I belong to an internet-based group of friends who regularly share Purple Power with one another for emergency boosts of virtual support. If you have had an emergency recently that turned out for the best, then I firmly believe it was stray Purple Power that settled around you and made things all right.
To promote all things purple this Spring, I am going on a hunt to find the best purple flowers for the garden.
Lobelia: this dainty purple blossom enhances my winter garden here in zone 9, but it’s hardy all summer in most zones to the north. according to the USDA plant pages, Lobelia erinus L. or “edging lobeli”, is native to California, Oregon, Utah, Michigan and Pennsylvania. It doesn’t go into why it skipped the states in between, like Colorado, where I’ve so often seen it included in the summer plantings, but there it is. Lobelia is wonderful in hanging baskets, edging a bed, or in pots of all kinds.
Aster: Similar in appearance to a purple daisy, asters grow about 18 inches to three feet tall and have a light feel to their foliage in the garden. Technically, they belong in zone 3 – 8, so they are not ones that grow particularly well for me when I put them in the flower border, but pop up naturally in my pasture. Go figure. They show up in time for the fall garden, so perhaps I ought to wait until then to mention them, but they fit the purple theme.
Clemetis: Love, love, love this climbing vine. My Aunt Myrtle had a beautiful one on the post outside her kitchen window and the house sparrows loved to hide in the shadows of the leaves, peaking out to see if she had refilled their feeder perched at the top of the post on which they grew. Zone 4 – 9. Protect the roots against the sun which is necessary for good bloom growth. I dump a heap of compost on the base, which serves to both protect the roots and encourage lots of beautiful flowers.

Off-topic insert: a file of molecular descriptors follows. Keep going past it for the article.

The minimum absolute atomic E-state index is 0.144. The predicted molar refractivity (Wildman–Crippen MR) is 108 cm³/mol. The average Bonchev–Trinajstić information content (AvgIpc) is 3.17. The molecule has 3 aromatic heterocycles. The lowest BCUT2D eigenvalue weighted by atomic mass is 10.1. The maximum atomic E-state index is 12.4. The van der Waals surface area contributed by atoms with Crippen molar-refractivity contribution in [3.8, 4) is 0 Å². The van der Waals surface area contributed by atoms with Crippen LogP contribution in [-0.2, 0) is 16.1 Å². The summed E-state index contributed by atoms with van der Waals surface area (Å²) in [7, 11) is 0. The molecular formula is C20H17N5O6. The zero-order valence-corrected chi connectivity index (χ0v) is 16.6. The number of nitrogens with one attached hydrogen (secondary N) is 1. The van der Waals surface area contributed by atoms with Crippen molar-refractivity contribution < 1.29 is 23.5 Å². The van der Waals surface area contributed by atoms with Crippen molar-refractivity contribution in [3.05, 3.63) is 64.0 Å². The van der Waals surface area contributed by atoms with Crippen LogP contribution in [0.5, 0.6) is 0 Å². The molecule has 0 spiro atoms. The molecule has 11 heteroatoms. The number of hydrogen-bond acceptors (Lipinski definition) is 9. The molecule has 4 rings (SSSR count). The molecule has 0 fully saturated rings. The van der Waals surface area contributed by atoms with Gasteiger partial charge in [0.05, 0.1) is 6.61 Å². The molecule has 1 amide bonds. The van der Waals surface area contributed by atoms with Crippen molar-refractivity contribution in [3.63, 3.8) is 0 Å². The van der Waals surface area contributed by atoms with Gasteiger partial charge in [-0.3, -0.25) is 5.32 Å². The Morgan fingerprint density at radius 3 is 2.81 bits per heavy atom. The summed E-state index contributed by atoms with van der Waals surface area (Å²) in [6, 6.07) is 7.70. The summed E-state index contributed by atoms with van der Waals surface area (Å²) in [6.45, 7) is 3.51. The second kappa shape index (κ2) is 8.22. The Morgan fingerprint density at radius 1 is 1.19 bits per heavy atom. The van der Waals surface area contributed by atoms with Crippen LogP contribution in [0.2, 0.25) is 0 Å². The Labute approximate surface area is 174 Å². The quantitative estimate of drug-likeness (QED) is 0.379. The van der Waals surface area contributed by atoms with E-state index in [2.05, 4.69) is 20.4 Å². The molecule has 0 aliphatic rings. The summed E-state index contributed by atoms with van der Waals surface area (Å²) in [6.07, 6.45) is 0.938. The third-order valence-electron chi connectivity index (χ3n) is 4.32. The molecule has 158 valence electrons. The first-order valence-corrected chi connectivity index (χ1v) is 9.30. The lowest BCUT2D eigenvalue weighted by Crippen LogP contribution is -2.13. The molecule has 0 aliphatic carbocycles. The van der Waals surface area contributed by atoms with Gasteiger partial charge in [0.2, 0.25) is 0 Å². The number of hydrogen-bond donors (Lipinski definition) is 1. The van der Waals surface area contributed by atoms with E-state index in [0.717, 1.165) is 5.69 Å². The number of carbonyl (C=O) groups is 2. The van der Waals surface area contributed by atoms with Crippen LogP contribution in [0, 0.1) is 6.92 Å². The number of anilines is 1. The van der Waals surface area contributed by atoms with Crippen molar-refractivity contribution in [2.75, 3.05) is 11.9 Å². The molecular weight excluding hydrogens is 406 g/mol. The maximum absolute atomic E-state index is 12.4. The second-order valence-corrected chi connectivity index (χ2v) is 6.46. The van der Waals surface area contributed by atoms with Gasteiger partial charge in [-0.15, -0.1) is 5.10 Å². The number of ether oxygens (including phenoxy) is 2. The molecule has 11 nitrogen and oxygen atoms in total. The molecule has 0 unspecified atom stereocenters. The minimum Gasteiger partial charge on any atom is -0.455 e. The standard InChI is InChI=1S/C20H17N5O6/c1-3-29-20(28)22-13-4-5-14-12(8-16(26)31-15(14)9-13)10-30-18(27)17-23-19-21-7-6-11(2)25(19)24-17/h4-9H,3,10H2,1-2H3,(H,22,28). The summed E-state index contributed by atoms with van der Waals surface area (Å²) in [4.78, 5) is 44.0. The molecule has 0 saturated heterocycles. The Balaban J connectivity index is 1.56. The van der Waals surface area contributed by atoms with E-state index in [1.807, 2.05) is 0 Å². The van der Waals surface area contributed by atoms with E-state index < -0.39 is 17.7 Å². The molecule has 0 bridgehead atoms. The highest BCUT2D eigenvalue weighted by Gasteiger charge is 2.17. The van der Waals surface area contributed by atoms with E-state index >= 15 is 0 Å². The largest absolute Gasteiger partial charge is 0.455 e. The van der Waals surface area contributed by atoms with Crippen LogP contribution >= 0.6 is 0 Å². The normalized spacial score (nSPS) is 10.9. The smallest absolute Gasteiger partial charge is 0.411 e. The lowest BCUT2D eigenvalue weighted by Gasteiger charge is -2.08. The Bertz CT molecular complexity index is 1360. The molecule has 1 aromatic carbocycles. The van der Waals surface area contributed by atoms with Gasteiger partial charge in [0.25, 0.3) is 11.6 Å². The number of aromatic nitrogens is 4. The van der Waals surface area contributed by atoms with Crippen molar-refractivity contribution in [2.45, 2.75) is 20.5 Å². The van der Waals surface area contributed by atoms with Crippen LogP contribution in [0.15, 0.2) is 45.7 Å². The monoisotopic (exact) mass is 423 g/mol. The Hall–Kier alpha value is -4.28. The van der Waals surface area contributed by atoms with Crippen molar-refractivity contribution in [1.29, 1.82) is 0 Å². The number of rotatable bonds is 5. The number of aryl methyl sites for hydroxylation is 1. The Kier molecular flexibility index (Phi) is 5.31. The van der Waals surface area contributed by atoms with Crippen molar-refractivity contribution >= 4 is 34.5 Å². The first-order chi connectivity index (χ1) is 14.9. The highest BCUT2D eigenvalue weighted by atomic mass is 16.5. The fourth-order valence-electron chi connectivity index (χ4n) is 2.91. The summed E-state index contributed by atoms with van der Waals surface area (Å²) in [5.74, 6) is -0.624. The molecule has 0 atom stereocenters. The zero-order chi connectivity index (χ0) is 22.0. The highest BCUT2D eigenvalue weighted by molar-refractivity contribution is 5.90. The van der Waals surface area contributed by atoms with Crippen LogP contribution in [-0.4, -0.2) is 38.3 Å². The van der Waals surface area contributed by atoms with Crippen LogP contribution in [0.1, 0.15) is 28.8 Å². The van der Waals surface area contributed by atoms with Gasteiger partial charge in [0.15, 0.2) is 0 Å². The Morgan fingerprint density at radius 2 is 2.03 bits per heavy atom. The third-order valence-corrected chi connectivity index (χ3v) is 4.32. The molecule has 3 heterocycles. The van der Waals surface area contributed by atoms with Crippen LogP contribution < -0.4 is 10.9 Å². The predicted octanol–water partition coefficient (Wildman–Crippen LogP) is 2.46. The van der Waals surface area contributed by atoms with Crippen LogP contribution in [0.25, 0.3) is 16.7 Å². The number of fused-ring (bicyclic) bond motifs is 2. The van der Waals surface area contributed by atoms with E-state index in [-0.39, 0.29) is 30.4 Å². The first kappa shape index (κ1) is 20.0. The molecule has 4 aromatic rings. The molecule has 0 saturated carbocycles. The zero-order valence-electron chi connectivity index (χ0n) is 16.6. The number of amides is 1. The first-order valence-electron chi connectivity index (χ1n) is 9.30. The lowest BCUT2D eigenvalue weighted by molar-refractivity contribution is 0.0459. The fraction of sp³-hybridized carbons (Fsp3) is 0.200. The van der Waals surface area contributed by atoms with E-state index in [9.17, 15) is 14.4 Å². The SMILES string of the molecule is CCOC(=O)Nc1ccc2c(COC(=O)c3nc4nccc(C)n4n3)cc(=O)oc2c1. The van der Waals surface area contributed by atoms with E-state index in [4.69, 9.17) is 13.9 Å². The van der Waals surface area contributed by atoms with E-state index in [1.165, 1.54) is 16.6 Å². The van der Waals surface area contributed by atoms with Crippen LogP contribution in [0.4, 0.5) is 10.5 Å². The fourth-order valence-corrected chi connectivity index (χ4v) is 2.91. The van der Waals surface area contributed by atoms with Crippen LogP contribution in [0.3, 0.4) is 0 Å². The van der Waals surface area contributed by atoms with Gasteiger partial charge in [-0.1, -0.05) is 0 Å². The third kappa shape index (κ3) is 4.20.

Crocus: Spring would not happen without the happy opening of the deep purple buds of the crocus bulbs. Must have plant for any garden. It’s tougher to establish in my far-south location. the trick is to put the bulbs in pots — worth every bit of effort that goes in for those wonderfully fragrant spring blooms.
Passionflower: This is native in my area, so I catch them springing into life back in the woods behind our house. The fact that eventually they produce fruit which feed the wild birds is a happy plus. I know some make jelly out of the fruit, but my sild-feathered friends get them all way before I get to them. Zones 4 – 10. Vines can be up to 15 feet long. Work well in soil if heavily mulched, or in lightly mulched pots.
And last, but never least, Lavender:
I have had the worst, absolutely the worst, luck in growing this lovely herb. My cousin, Annie, whose farm Sunshine Lavender Farm in North Caroline has wonderful luck — or just works harder at it. I adore it for oh-so-many reasons. The scent, soothing, calming and lovely in any form. The sight of the grey-green foliage waving in the breeze, the deep purple blossoms standing proud above the leaves, waiting for us to pluck them and make them into sachets, teas, or bake them into delicious breads and cookies.